The Negro Motorist Green-Book (1936)

Negro Motorist book used during Jim Crow Era…In 1936 a Harlem postal worker and activist named Victor H. Green decided to develop a guide that would help African Americans travel throughout the country in a safe and comfortable manner. The Negro Motorist Green Book (also called The Negro Travelers’ Green Book), often simply known as The Green Book, identified places that welcomed black people during an era when Jim Crow laws and de facto segregation made it difficult for them to travel domestically without fear of racial backlash.

The Green Book listed businesses and places of interest such as nightclubs, beauty salons, barbershops, gas stations and garages that catered to black road-trippers. For almost three decades, travelers could request (for just 10 cents’ postage) and receive a guide from Green. Eventually the guide expanded to encompass information about Canada and Mexico.

Like users of today’s popular recommendation sites such as TripAdvisor, travelers collected information during their journeys, which they shared with Green and his team of editors. The data were then incorporated into future editions. “Historically, The Green Book falls in line with the underreported activism of black postal workers and the heightened awareness of driving while black in certain regions of the country,” says Robert Smith, associate professor of African-American and civil rights history at the University of Wisconsin-Milwaukee. “Although many think of this book in historical terms, the challenges facing black travelers then resonate with black travelers now, particularly as it relates to racial profiling and stop-and-frisk laws.”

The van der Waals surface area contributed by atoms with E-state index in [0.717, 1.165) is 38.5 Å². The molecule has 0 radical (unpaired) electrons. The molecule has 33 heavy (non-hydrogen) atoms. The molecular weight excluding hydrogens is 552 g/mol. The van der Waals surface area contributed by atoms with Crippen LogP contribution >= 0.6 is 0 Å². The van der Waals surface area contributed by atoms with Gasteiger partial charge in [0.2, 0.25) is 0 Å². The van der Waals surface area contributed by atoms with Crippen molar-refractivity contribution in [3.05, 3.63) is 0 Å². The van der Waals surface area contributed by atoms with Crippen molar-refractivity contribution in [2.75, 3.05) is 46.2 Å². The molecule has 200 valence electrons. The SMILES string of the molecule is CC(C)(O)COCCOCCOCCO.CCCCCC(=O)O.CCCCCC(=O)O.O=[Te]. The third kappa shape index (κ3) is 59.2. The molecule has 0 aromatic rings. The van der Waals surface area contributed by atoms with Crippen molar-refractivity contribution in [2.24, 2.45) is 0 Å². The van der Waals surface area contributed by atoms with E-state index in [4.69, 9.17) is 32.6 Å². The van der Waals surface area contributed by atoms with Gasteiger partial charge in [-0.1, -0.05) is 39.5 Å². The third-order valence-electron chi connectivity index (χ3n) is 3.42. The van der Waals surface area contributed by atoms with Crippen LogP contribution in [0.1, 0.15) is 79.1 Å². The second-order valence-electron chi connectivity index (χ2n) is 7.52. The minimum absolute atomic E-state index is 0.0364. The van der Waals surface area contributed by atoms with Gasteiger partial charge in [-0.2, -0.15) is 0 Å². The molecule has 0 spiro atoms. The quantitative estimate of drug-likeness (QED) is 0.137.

Advertisements

One thought on “The Negro Motorist Green-Book (1936)

Leave a Reply

Fill in your details below or click an icon to log in:

WordPress.com Logo

You are commenting using your WordPress.com account. Log Out / Change )

Twitter picture

You are commenting using your Twitter account. Log Out / Change )

Facebook photo

You are commenting using your Facebook account. Log Out / Change )

Google+ photo

You are commenting using your Google+ account. Log Out / Change )

Connecting to %s